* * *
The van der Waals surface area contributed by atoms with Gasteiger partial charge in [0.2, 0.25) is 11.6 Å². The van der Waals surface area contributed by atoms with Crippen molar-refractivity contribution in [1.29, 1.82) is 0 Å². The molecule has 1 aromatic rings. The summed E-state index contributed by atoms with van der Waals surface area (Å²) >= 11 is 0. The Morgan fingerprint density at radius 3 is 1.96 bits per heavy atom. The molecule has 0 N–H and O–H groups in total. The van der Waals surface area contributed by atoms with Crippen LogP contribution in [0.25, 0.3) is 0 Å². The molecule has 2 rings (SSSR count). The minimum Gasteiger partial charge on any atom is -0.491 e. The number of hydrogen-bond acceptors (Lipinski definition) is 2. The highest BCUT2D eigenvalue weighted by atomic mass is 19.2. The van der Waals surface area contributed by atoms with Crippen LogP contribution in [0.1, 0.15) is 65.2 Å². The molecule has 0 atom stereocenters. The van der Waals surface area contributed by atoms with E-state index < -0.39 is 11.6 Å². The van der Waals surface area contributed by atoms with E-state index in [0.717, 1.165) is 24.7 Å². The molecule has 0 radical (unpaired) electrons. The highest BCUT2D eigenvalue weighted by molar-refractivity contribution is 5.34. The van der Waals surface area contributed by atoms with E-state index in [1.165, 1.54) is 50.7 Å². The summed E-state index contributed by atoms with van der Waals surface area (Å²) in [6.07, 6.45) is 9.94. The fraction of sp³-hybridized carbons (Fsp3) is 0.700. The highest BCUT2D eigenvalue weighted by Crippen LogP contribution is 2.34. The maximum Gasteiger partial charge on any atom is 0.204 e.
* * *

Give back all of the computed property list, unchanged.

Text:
The van der Waals surface area contributed by atoms with Gasteiger partial charge in [0.2, 0.25) is 11.6 Å². The van der Waals surface area contributed by atoms with Crippen molar-refractivity contribution in [1.29, 1.82) is 0 Å². The molecule has 1 aromatic rings. The summed E-state index contributed by atoms with van der Waals surface area (Å²) >= 11 is 0. The Morgan fingerprint density at radius 3 is 1.96 bits per heavy atom. The molecule has 0 N–H and O–H groups in total. The van der Waals surface area contributed by atoms with Crippen LogP contribution in [0.25, 0.3) is 0 Å². The molecule has 2 rings (SSSR count). The minimum Gasteiger partial charge on any atom is -0.491 e. The number of hydrogen-bond acceptors (Lipinski definition) is 2. The highest BCUT2D eigenvalue weighted by atomic mass is 19.2. The van der Waals surface area contributed by atoms with Crippen LogP contribution in [0.1, 0.15) is 65.2 Å². The molecule has 0 atom stereocenters. The van der Waals surface area contributed by atoms with E-state index < -0.39 is 11.6 Å². The van der Waals surface area contributed by atoms with E-state index in [0.717, 1.165) is 24.7 Å². The molecule has 0 radical (unpaired) electrons. The highest BCUT2D eigenvalue weighted by molar-refractivity contribution is 5.34. The van der Waals surface area contributed by atoms with E-state index in [1.165, 1.54) is 50.7 Å². The summed E-state index contributed by atoms with van der Waals surface area (Å²) in [6.07, 6.45) is 9.94. The fraction of sp³-hybridized carbons (Fsp3) is 0.700. The highest BCUT2D eigenvalue weighted by Crippen LogP contribution is 2.34. The maximum Gasteiger partial charge on any atom is 0.204 e.